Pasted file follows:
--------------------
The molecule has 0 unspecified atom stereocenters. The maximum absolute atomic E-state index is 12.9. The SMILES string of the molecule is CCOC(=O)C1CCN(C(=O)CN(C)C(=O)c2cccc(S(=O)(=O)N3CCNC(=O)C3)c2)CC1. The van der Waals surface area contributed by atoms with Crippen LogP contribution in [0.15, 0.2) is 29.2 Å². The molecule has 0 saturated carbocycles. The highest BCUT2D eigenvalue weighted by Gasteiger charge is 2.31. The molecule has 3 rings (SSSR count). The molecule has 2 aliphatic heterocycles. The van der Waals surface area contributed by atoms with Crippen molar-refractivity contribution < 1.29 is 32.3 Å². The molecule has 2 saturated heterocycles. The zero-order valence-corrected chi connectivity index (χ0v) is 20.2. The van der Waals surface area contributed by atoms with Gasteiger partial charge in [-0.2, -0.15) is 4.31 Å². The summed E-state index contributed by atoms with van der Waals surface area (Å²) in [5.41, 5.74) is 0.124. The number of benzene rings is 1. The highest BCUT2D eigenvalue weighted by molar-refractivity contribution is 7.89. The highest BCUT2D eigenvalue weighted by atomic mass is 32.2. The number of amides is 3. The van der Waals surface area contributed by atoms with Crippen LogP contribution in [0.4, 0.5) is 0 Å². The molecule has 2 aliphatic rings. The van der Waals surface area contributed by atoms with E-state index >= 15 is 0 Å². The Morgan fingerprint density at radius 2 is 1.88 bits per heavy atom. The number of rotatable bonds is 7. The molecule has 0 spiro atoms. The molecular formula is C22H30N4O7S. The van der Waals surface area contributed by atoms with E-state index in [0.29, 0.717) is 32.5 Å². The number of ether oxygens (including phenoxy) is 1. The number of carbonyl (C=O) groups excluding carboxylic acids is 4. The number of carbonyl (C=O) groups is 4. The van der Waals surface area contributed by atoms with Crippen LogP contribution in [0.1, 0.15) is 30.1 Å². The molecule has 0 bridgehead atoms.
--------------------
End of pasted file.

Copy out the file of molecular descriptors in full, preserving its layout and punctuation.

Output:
The molecule has 0 unspecified atom stereocenters. The maximum absolute atomic E-state index is 12.9. The SMILES string of the molecule is CCOC(=O)C1CCN(C(=O)CN(C)C(=O)c2cccc(S(=O)(=O)N3CCNC(=O)C3)c2)CC1. The van der Waals surface area contributed by atoms with Crippen LogP contribution in [0.15, 0.2) is 29.2 Å². The molecule has 0 saturated carbocycles. The highest BCUT2D eigenvalue weighted by Gasteiger charge is 2.31. The molecule has 3 rings (SSSR count). The molecule has 2 aliphatic heterocycles. The van der Waals surface area contributed by atoms with Crippen molar-refractivity contribution < 1.29 is 32.3 Å². The molecule has 2 saturated heterocycles. The zero-order valence-corrected chi connectivity index (χ0v) is 20.2. The van der Waals surface area contributed by atoms with Gasteiger partial charge in [-0.2, -0.15) is 4.31 Å². The summed E-state index contributed by atoms with van der Waals surface area (Å²) in [5.41, 5.74) is 0.124. The number of benzene rings is 1. The highest BCUT2D eigenvalue weighted by molar-refractivity contribution is 7.89. The highest BCUT2D eigenvalue weighted by atomic mass is 32.2. The number of amides is 3. The van der Waals surface area contributed by atoms with Crippen LogP contribution in [0.4, 0.5) is 0 Å². The molecule has 2 aliphatic rings. The van der Waals surface area contributed by atoms with E-state index >= 15 is 0 Å². The Morgan fingerprint density at radius 2 is 1.88 bits per heavy atom. The number of rotatable bonds is 7. The molecule has 0 spiro atoms. The molecular formula is C22H30N4O7S. The van der Waals surface area contributed by atoms with E-state index in [0.29, 0.717) is 32.5 Å². The number of ether oxygens (including phenoxy) is 1. The number of carbonyl (C=O) groups excluding carboxylic acids is 4. The number of carbonyl (C=O) groups is 4. The van der Waals surface area contributed by atoms with Crippen LogP contribution in [0.1, 0.15) is 30.1 Å². The molecule has 0 bridgehead atoms.